Fear Itself: The Fearless #1


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Fear Itself: The Fearless #1


  • Words: Cullen Bunn, Matt Fraction, Chris Yost
  • Art: Paul Pelletier, Mark Bagley
  • Inks: Danny Miki, Andy Lanning
  • Colors: Matthew Wilson
  • Publisher: Marvel Comics
  • Price: $2.99
  • Release Date: Oct 19, 2011

After the fallout of Fear Itself, two women hold the fate of the world in their hands, but readers lose out either way.

When it comes to event books, there's always a little bit of fallout. Flashpoint begat the mysterious woman in the New 52, Secret Invasion led to the Dark Reign overarching storyline, and Final Crisis had the Final Crisis: Aftermath followup miniseries. For Fear Itself, Marvel's decided to spread things out. Beyond three Point One-esque books in the main Fear Itself series, there is both a Battle Scars miniseries and a The Fearless miniseries. Both are slated to run for six months, with Battle Scars being a monthly and The Fearless being a biweekly. Valkyrie and Sin are at odds in this miniseries, in a race for the weapons forged by the Gods to either save the world or destroy it. Given that these are two characters that have featured heavily in other books (Secret Avengers and Captain America), the choice was to either play their stories out in those books, or let them share a common mission in their own miniseries. The decision was clear; spin them off into their own story, and let those who don't care about these dangling plot lines avoid having them played out for an additional half-year.

Given the mixed reactions to Fear Itself, it's good to see that Marvel's taken this route. After reading the first issue of The Fearless, there's no real desire to keep up with this storyline for another half of a year.

Plot-wise, the issue hinges on a few oddities. Captain America seems largely distrustful of someone he's fought valiantly alongside for years. The scene with Crossbones seems rather disconnected, until Sin's singular panel appearance in the book relates it back to the hammers and the costars. It's a setup issue for sure, it just doesn't paint out an adventure we really want to see. This whole miniseries could have been cleared up if Fear Itself ended with the hammers returned to Asgard or otherwise incapacitated, but a series focusing on two characters that honestly didn't even net much screen time in the series? Sin was possessed, and Valkyrie's strongest issue was in a tie-in. While they're both female relations to the stars of Fear Itself (Sin to Captain America as Valkyrie is to Thor), we're given a television miniseries that couldn't get the stars of the big blockbuster movie. Arguably, greater problems come from Fraction only having a hand in the story process, and Stuart Immonen's wonderful pencils removed in place of a pair of artists trying to keep a consistent look together on a tight deadline.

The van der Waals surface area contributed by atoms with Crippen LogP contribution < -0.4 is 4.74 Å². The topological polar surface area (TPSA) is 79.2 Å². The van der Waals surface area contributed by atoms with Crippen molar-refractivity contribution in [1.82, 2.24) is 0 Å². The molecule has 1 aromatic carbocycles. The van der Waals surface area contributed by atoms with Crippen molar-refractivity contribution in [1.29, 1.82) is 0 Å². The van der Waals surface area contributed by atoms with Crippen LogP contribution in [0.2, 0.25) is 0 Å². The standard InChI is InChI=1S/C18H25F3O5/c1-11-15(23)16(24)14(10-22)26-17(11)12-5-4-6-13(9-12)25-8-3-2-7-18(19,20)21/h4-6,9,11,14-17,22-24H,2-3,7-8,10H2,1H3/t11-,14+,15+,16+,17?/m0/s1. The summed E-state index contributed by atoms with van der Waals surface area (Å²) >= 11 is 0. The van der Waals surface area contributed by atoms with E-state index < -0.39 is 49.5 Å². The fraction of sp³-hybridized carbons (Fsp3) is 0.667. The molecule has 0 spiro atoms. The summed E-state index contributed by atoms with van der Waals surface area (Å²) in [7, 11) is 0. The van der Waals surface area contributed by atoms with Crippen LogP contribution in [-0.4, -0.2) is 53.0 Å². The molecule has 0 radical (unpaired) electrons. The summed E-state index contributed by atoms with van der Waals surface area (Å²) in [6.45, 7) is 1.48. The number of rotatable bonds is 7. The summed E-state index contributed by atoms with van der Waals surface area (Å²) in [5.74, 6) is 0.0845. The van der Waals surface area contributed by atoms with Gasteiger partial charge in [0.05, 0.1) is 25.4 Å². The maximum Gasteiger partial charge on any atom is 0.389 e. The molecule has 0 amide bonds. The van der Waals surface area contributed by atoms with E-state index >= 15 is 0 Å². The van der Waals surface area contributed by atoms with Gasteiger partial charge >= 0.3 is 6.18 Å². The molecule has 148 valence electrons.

With the art side of things, it seems rushed. Partially because any book on a tight schedule such as this (twelve issues in six months) will suffer in some form with the art, Pelletier and Bagley turn in good enough art for publication, but nowhere near as great as they could do without a time or page restriction. Give either one of them a full book on a monthly schedule, and you'd get a focus, drive, and visual continuity that half a book in half the time doesn't allow. Pelletier's not the clearest of artists; look at the last page featuring Crossbones and Sin and tell me who's tossing whom what; both characters have a line regarding the other one taking something from them, and the visual could either (likely) be Crossbones dropping a USB drive into Sin's hand, or Sin tossing upward a drive (or device, or pack of chewing gum) to Crossbones. Bagley, on the other hand, clearly works best when it comes to working off the dialogue-laden scripts of Brian Michael Bendis; when given intimate dialogue set in large swaths of destruction, the aftermath of battle is completely abandoned at times for clouds of dust in the background.

Fear Itself: The Fearless is not a story that needs to be told. The battle scars have been set, and Sin and Valkyrie will invariably carry them in their own personal adventures in later stories. Invariably, this is another example of a comic book company not knowing when to let sleeping dogs lie. The event is over, folks; nothing to see here.

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